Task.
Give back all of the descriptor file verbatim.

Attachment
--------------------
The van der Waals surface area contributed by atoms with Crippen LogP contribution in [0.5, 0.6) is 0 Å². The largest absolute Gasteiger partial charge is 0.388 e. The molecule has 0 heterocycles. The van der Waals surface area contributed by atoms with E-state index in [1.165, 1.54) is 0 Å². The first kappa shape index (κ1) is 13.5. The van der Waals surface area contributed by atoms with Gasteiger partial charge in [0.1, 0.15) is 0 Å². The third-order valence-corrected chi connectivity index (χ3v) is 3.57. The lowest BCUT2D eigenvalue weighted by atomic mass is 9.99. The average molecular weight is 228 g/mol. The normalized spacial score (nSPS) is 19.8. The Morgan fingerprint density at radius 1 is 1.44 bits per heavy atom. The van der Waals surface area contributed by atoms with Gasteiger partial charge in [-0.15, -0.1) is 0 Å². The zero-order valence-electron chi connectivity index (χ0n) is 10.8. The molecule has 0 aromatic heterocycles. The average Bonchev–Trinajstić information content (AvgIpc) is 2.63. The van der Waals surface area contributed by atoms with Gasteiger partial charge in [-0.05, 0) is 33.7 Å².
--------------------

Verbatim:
The van der Waals surface area contributed by atoms with Crippen LogP contribution in [0.5, 0.6) is 0 Å². The largest absolute Gasteiger partial charge is 0.388 e. The molecule has 0 heterocycles. The van der Waals surface area contributed by atoms with E-state index in [1.165, 1.54) is 0 Å². The first kappa shape index (κ1) is 13.5. The van der Waals surface area contributed by atoms with Gasteiger partial charge in [0.1, 0.15) is 0 Å². The third-order valence-corrected chi connectivity index (χ3v) is 3.57. The lowest BCUT2D eigenvalue weighted by atomic mass is 9.99. The average molecular weight is 228 g/mol. The normalized spacial score (nSPS) is 19.8. The Morgan fingerprint density at radius 1 is 1.44 bits per heavy atom. The van der Waals surface area contributed by atoms with Gasteiger partial charge in [-0.15, -0.1) is 0 Å². The zero-order valence-electron chi connectivity index (χ0n) is 10.8. The molecule has 0 aromatic heterocycles. The average Bonchev–Trinajstić information content (AvgIpc) is 2.63. The van der Waals surface area contributed by atoms with Gasteiger partial charge in [-0.05, 0) is 33.7 Å².